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I have a grid made up of overlapping 3x3 squares like so:


The numbers on the grid indicate the number of overlapping squares. Given that we know the maximum number of overlapping squares (9 at the middle), and the size of the squares (3x3), is there a simple way to calculate the rest of the number of overlaps?

e.g. I know the maximum number of overlaps is 9 at point (2,2) and the square size is 3x3. So given point (3,2) how can I calculate that there are 6 overlaps at that point?

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up vote 1 down vote accepted

The maximum number of overlaps is always $k^{2}$ (where $k$ is the small square's side length) (assuming the larger square is always of side length $2k-1$).

The number of overlaps at any other point $(i,j)$ is:

$\min(i,2k-i) \cdot \min(j,2k-j)$

As a pointer towards a proof consider the first row and the first column of the larger square which must always be the sequence $(1,2,\ldots,k,\ldots,2,1)$. Then look at why the other rows and columns are the products of their intersection with the edge row and column.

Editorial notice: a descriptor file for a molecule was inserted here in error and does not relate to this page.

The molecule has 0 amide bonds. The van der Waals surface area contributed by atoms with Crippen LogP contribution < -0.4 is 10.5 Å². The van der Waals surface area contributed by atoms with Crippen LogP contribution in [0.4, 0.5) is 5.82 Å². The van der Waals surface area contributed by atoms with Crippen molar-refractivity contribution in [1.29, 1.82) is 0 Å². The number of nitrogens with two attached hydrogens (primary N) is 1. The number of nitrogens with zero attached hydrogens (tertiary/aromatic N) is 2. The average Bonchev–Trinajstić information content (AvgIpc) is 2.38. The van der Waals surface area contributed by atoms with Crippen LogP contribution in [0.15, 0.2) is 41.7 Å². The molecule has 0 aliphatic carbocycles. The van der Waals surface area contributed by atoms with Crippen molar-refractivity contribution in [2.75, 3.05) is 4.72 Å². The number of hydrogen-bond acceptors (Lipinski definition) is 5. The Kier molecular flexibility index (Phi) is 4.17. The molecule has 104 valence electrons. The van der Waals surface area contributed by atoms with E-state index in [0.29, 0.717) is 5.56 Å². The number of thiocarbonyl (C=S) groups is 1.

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Sorry - I have just noticed that I've labelled the grid starting from (1,1) instead of (0,0) as in your question. I've left this as it is because it makes the maths slightly simpler. – tttppp Sep 16 '10 at 9:46

If you are just considering $3\times 3$ squares then the number of overlapping squares at the $(i,j)$ is the number of $1\times 1$ squares (including itself) which are internal neighbours. i.e. neighbouring squares which are not on the edge.

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